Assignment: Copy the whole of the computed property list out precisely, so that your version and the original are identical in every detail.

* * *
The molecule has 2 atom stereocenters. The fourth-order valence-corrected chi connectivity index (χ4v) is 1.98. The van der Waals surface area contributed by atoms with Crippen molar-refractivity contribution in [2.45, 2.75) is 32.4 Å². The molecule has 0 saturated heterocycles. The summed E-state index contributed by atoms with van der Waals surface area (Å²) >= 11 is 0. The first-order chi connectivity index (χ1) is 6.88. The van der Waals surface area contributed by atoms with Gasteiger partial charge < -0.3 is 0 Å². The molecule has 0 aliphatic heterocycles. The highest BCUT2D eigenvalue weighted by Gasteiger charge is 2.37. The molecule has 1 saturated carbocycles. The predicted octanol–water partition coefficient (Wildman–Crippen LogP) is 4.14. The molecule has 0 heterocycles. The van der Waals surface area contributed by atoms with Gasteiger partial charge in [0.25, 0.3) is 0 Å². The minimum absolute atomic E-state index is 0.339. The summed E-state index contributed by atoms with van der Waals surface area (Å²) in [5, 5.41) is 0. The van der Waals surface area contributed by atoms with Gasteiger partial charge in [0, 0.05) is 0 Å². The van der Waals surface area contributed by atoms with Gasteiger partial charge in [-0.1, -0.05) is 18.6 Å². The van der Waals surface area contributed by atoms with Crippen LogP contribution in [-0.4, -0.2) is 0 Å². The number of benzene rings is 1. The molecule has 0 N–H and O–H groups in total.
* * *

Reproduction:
The molecule has 2 atom stereocenters. The fourth-order valence-corrected chi connectivity index (χ4v) is 1.98. The van der Waals surface area contributed by atoms with Crippen molar-refractivity contribution in [2.45, 2.75) is 32.4 Å². The molecule has 0 saturated heterocycles. The summed E-state index contributed by atoms with van der Waals surface area (Å²) >= 11 is 0. The first-order chi connectivity index (χ1) is 6.88. The van der Waals surface area contributed by atoms with Gasteiger partial charge < -0.3 is 0 Å². The molecule has 0 aliphatic heterocycles. The highest BCUT2D eigenvalue weighted by Gasteiger charge is 2.37. The molecule has 1 saturated carbocycles. The predicted octanol–water partition coefficient (Wildman–Crippen LogP) is 4.14. The molecule has 0 heterocycles. The van der Waals surface area contributed by atoms with Gasteiger partial charge in [0.25, 0.3) is 0 Å². The minimum absolute atomic E-state index is 0.339. The summed E-state index contributed by atoms with van der Waals surface area (Å²) in [5, 5.41) is 0. The van der Waals surface area contributed by atoms with Gasteiger partial charge in [0, 0.05) is 0 Å². The van der Waals surface area contributed by atoms with Gasteiger partial charge in [-0.1, -0.05) is 18.6 Å². The van der Waals surface area contributed by atoms with Crippen LogP contribution in [-0.4, -0.2) is 0 Å². The number of benzene rings is 1. The molecule has 0 N–H and O–H groups in total.